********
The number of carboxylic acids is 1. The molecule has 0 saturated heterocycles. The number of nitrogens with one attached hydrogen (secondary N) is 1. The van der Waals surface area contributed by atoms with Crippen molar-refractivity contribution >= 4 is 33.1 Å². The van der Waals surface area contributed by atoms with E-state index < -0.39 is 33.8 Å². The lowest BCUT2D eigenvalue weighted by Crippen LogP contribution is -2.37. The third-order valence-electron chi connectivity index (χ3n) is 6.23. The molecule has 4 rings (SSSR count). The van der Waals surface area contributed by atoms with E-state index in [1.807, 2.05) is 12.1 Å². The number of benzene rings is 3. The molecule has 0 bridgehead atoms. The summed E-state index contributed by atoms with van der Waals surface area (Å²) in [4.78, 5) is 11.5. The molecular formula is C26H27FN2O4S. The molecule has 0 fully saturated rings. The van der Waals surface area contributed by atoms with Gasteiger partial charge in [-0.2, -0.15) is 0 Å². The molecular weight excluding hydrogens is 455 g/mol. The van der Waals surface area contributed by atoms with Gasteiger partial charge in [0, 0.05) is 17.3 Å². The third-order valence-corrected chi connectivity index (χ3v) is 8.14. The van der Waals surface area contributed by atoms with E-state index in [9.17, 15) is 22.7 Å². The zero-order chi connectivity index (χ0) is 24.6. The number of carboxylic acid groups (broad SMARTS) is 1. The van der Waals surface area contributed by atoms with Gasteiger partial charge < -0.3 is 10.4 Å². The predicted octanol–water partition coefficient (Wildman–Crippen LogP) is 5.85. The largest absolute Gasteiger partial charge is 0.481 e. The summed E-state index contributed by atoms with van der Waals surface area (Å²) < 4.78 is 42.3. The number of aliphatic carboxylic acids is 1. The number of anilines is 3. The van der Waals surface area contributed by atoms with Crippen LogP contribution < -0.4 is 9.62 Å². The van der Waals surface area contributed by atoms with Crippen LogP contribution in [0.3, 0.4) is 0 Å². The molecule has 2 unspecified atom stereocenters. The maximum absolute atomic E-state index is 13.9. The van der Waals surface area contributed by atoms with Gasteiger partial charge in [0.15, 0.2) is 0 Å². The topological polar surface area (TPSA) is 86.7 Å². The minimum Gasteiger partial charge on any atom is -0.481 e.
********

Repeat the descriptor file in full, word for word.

The number of carboxylic acids is 1. The molecule has 0 saturated heterocycles. The number of nitrogens with one attached hydrogen (secondary N) is 1. The van der Waals surface area contributed by atoms with Crippen molar-refractivity contribution >= 4 is 33.1 Å². The van der Waals surface area contributed by atoms with E-state index < -0.39 is 33.8 Å². The lowest BCUT2D eigenvalue weighted by Crippen LogP contribution is -2.37. The third-order valence-electron chi connectivity index (χ3n) is 6.23. The molecule has 4 rings (SSSR count). The van der Waals surface area contributed by atoms with E-state index in [1.807, 2.05) is 12.1 Å². The number of benzene rings is 3. The molecule has 0 bridgehead atoms. The summed E-state index contributed by atoms with van der Waals surface area (Å²) in [4.78, 5) is 11.5. The molecular formula is C26H27FN2O4S. The molecule has 0 fully saturated rings. The van der Waals surface area contributed by atoms with Gasteiger partial charge in [-0.2, -0.15) is 0 Å². The molecular weight excluding hydrogens is 455 g/mol. The van der Waals surface area contributed by atoms with Gasteiger partial charge in [0, 0.05) is 17.3 Å². The third-order valence-corrected chi connectivity index (χ3v) is 8.14. The van der Waals surface area contributed by atoms with E-state index in [9.17, 15) is 22.7 Å². The zero-order chi connectivity index (χ0) is 24.6. The number of carboxylic acid groups (broad SMARTS) is 1. The van der Waals surface area contributed by atoms with Gasteiger partial charge < -0.3 is 10.4 Å². The predicted octanol–water partition coefficient (Wildman–Crippen LogP) is 5.85. The largest absolute Gasteiger partial charge is 0.481 e. The summed E-state index contributed by atoms with van der Waals surface area (Å²) < 4.78 is 42.3. The number of aliphatic carboxylic acids is 1. The number of anilines is 3. The van der Waals surface area contributed by atoms with Crippen LogP contribution < -0.4 is 9.62 Å². The van der Waals surface area contributed by atoms with Crippen LogP contribution in [0.3, 0.4) is 0 Å². The molecule has 2 unspecified atom stereocenters. The maximum absolute atomic E-state index is 13.9. The van der Waals surface area contributed by atoms with Gasteiger partial charge in [0.15, 0.2) is 0 Å². The topological polar surface area (TPSA) is 86.7 Å². The minimum Gasteiger partial charge on any atom is -0.481 e.